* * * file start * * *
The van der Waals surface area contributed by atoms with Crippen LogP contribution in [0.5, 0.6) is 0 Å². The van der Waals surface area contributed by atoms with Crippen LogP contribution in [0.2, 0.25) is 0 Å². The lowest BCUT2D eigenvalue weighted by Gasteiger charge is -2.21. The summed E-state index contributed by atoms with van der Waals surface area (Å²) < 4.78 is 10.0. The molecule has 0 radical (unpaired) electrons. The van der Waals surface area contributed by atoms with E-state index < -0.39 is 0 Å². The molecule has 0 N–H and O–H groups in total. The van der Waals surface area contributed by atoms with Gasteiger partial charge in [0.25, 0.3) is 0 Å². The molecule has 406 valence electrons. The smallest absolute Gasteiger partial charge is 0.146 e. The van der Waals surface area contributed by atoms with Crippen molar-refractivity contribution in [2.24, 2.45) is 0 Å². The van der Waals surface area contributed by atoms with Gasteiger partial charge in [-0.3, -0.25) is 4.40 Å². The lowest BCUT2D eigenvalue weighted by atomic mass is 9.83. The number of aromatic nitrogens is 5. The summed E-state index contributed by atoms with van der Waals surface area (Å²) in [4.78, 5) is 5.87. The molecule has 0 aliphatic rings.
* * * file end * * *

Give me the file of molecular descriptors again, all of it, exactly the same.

The van der Waals surface area contributed by atoms with Crippen LogP contribution in [0.5, 0.6) is 0 Å². The van der Waals surface area contributed by atoms with Crippen LogP contribution in [0.2, 0.25) is 0 Å². The lowest BCUT2D eigenvalue weighted by Gasteiger charge is -2.21. The summed E-state index contributed by atoms with van der Waals surface area (Å²) < 4.78 is 10.0. The molecule has 0 radical (unpaired) electrons. The van der Waals surface area contributed by atoms with E-state index < -0.39 is 0 Å². The molecule has 0 N–H and O–H groups in total. The van der Waals surface area contributed by atoms with Gasteiger partial charge in [0.25, 0.3) is 0 Å². The molecule has 406 valence electrons. The smallest absolute Gasteiger partial charge is 0.146 e. The van der Waals surface area contributed by atoms with Crippen molar-refractivity contribution in [2.24, 2.45) is 0 Å². The van der Waals surface area contributed by atoms with Gasteiger partial charge in [-0.3, -0.25) is 4.40 Å². The lowest BCUT2D eigenvalue weighted by atomic mass is 9.83. The number of aromatic nitrogens is 5. The summed E-state index contributed by atoms with van der Waals surface area (Å²) in [4.78, 5) is 5.87. The molecule has 0 aliphatic rings.